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Friday, January 29, 2016

Who was Robert "Bobby" Lewis?

1) LA Times article:

2) Robert Lewis, Influential Acting Teacher, Director

November 25, 1997|By New York Times News Service.
NEW YORK — Robert Lewis, a founder of the Actors Studio, a member of the Group Theater of the 1930s, a successful director of Broadway plays and musicals and one of the most renowned acting teachers of the century, died of a heart attack Sunday night. He was 88 and lived in Manhattan.
In his more than 60 years of teaching -- at the influential Yale School of Drama, at the Actors Studio, at the Lincoln Center Repertory Company and at his own Robert Lewis Theater Workshop -- Mr. Lewis' students included Marlon Brando, Meryl Streep, Anne Bancroft, Jerome Robbins, Montgomery Clift, Eli Wallach, Anne Jackson, Patricia Neal, Sigourney Weaver, Faye Dunaway and Frank Langella.
Mr. Lewis was a disciple of the system of acting developed earlier in the century by Konstantin Stanislavsky, the Russian actor and director, that combined an emotional truth -- a significant moment from the actor's past relived in performance -- with technique. But he always provided his students with his own personal take on Stanislavsky. He disagreed openly and strongly with the principles of another Group Theater member and highly influential Stanislavsky-based teacher, Lee Strasberg, whose system, dubbed the "Method," he felt emphasized emotion to the exclusion of technique.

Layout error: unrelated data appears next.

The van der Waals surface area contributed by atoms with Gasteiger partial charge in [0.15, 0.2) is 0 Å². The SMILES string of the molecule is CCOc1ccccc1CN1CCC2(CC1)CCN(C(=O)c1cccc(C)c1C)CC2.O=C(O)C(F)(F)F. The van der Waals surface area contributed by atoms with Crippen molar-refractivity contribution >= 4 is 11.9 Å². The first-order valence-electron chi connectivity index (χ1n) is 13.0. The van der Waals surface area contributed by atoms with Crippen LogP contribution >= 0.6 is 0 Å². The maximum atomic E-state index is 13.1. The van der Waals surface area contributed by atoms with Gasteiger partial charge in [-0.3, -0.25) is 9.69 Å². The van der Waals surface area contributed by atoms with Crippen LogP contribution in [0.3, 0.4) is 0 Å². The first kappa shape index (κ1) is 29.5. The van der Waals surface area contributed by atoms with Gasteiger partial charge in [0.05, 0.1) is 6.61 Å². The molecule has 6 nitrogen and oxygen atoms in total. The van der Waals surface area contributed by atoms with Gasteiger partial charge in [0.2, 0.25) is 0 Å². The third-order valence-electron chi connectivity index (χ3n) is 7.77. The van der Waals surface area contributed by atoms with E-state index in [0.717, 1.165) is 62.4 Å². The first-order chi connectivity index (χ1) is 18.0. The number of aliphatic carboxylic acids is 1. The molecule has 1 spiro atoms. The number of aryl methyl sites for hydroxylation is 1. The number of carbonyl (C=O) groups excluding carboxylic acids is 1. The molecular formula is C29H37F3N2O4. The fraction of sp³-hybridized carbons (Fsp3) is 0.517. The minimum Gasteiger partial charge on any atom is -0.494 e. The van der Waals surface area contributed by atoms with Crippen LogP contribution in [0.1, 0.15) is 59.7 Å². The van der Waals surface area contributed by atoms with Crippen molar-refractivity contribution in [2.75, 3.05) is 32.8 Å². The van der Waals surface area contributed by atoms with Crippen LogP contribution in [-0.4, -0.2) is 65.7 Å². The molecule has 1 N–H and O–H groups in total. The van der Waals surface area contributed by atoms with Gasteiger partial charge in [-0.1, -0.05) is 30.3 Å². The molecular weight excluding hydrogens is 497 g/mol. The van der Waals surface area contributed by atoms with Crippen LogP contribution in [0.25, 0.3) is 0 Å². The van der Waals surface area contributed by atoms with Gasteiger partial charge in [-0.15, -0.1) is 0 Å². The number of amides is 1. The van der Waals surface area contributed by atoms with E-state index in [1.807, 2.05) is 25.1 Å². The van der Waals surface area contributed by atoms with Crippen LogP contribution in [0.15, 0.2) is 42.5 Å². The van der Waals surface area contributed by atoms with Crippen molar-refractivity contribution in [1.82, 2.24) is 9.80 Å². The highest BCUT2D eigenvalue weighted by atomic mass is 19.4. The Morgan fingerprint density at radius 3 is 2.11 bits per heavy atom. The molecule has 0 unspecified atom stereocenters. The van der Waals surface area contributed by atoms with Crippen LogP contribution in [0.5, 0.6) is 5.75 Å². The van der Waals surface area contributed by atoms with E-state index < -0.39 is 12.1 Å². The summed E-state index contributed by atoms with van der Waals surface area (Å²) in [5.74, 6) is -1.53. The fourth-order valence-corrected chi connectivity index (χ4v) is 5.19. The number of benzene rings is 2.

Mr. Lewis wrote in his 1984 memoir, "Slings and Arrows: Theater in My Life," that the fault with Method, a misapplication of Stanislavsky in America, was a "psychological grip" that created "a sense of truth that, while being genuinely derived from the inner life experience of the actor himself, often represented his emotional reaction to a situation rather than the character's."
As an actor, Mr. Lewis was part of the famed Group Theater, whose membership also included Harold Clurman, Elia Kazan, Strasberg (its acting teacher), Stella Adler, Clifford Odets, John Garfield and Franchot Tone.
Mr. Lewis also was acclaimed as a director of hit Broadway musicals and plays such as "Brigadoon" (1947), "The Happy Time" (1950), "The Teahouse of the August Moon" (1953), "Witness for the Prosecution" (1954) and Lena Horne's "Jamaica" (1957).
In 1947, Mr. Lewis founded the Actors Studio with Kazan and Cheryl Crawford as a training ground for professional actors -- to, in Kazan's words, "get the actor out of the Walgreen's Drugstore." He taught at Yale on and off for 35 years, from 1941 to 1976.
Mr. Lewis set forth his theories on acting in a series of books that became popular and widely quoted, including "Method -- or Madness?" (1958), "Advice to the Players" (1980) and "Slings and Arrows."


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